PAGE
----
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A Guide to Tax Relief & Homeworking

Homeworking was already becoming more commonplace, but with the outbreak of COVID-19, millions more people will be working from home, so it is important to understand the potential tax savings which can be made.


In this article, we have briefly outlined the tax position for:

  • Employees
  • Sole traders
  • Limited Companies


1.1 – Employer payments

Since 2003, employers have been able to make tax-free payments to help employees cover their reasonable additional expenses incurred while working from home. Eligible payments are not subject to either income tax or national insurance.

What costs can the payments cover?

The reimbursements can only cover reasonable additional costs incurred by the homeworking employee. There are two main approaches.

Firstly, the employer can pay the following fixed amounts:

£6/week for weekly paid employees (£4/week prior to 6 April 2020); or

£26/month for monthly paid employees (£18/month prior to 6 April 2020).

The advantage of paying at these rates is that there is no need for the employer to justify the expenditure and the employee does not need to keep records of their additional costs.

Alternatively, the employer can reimburse the actual additional costs incurred by the employee. Allowable costs include:

  • additional heating and lighting costs
  • additional insurance
  • metered water
  • telephone or internet access charges
  • business rates (if applicable)

Only the increase in costs incurred by the employee can be reimbursed. Costs that would be the same whether you work at home cannot be included. Such costs might include:

  • mortgage interest or rent
  • council tax
  • water rates

For costs such as broadband internet connection, HMRC say that if the employee is already paying for a connection before they started working from home then this is an existing expense and cannot be reimbursed tax-free. If, however, the employee is not connected to broadband and needs a connection to work from home, then this would qualify as an additional cost which the employer could reimburse tax-free. 

1.2 – Employee tax relief

If an employer does not choose to reimburse some or all the homeworking employee’s extra expenses, then the employee is not automatically allowed tax relief on their extra costs. Tax relief for extra costs is only given if such costs are incurred wholly, exclusively, and necessarily for the employee’s work.

What costs can the payments cover?

An employee who can show that their home is a workplace can claim relief for the following expenses which, except for insurance, are very similar to the costs that can be reimbursed by their employer above:

  • additional heating and lighting
  • metered water

An employee cannot claim relief for the following expenses:

  • mortgage interest or rent
  • council tax
  • water rates
  • insurance

Where, as is often the case, it is not practical to calculate the allowable extra costs, then a claim for £26 per month (£18 per month prior to 6 April 2020) for monthly paid employees or £6 a week (£4 per week prior to 6 April 2020) can be made without having to justify the figure. This does not cover the cost of business calls, for which an additional claim can be made based on actual costs.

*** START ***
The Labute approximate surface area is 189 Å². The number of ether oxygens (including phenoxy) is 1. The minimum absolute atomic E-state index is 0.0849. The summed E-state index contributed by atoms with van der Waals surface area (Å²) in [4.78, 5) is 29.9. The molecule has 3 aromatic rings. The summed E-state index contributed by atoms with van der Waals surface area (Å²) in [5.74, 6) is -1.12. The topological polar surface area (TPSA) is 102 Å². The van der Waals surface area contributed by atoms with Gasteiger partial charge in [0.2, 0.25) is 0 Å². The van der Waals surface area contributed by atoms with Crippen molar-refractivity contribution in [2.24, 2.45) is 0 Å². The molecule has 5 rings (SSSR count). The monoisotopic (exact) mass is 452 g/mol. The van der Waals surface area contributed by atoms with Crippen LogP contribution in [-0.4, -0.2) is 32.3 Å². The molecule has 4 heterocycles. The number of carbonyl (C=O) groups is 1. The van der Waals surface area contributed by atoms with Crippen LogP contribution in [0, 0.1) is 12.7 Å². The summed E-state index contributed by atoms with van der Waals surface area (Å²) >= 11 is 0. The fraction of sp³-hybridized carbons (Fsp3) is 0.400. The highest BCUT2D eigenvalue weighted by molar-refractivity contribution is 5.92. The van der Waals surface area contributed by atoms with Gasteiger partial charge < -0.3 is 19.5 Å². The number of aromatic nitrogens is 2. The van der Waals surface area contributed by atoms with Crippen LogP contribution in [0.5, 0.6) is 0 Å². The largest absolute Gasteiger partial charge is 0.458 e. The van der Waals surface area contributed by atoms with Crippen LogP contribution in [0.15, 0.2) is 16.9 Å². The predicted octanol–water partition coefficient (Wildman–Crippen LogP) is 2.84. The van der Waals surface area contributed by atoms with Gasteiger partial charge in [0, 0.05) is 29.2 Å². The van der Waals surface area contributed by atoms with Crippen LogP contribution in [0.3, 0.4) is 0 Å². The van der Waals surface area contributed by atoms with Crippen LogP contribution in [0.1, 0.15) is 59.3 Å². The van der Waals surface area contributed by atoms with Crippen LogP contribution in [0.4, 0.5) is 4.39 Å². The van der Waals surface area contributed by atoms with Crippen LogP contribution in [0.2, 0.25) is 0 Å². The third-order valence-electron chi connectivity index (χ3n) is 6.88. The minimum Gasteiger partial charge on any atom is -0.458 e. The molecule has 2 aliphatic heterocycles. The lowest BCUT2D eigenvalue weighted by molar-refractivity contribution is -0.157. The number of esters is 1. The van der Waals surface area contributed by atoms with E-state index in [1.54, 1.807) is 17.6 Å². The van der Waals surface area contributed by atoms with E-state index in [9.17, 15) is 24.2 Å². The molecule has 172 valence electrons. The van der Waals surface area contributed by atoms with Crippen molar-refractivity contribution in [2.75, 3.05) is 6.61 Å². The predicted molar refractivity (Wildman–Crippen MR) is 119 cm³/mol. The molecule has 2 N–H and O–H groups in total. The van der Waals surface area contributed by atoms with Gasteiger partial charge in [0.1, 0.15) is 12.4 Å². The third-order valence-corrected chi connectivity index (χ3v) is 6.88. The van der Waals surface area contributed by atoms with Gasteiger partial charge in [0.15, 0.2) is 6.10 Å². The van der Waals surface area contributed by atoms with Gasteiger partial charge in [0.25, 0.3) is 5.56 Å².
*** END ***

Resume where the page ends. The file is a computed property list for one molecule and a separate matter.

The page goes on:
An employee can make a claim online, by phone, by post or, if they are registered for self-assessment, through their tax return.

1.3 – Purchases of office equipment

The many new homeworkers as a result of COVID-19 will need additional equipment including monitors, keyboards and even desks and chairs in order to make a functional office space at home. Fortunately, following an announcement on 13 May 2020, some of the unintended outcomes which could arise here have been dealt with by the Government.

1.3.1 – Employer purchase

If the employer has purchased and provided any necessary equipment then, provided there is no significant private use, no taxable benefit in kind arises on the employee.

(If there is significant private use, then a benefit in kind will arise and so employers may wish to ensure that their employment policies make clear private use is not permitted.)

1.3.2 – Employee purchase and employer reimbursement

In the current circumstances, some employees may have purchased their own equipment personally to get set up as soon as possible. Employers may even have advised this and offered to reimburse the costs afterwards.

Usually, employer reimbursements of employee expenses are treated differently for tax purposes and this approach involving a subsequent reimbursement is normally taxable on the employee. This is clearly unwelcome, and therefore the announcement on 13 May 2020 of a temporary exemption from income tax and national insurance for such reimbursements is very welcome.

According to the announcement, as a temporary measure for 2020/21 (and also by discretion, the period 16 March 2020 to 5 April 2020 when much homeworking will have started) any reimbursement by an employer for the cost of equipment which was:

provided for the sole purpose of enabling homeworking as a result of coronavirus

and which would have been tax exempt if provided directly by the employer

Will be exempt from income tax and national insurance.


As a Sole Trader, you have two choices for how you claim tax relief for home working.

The first option is to  you can choose to claim simplified expenses for the self-employed.

Simplified expenses for the self-employed mean you claim a flat rate for your allowable expenses based on the number of hours you work from home each month. You will need to work a minimum of 25 hours a month from home to qualify. If you use simplified expenses, then do not forget you can also claim the business proportion of your telephone or internet expenses as these are not included in the flat rate allowance.

tax relief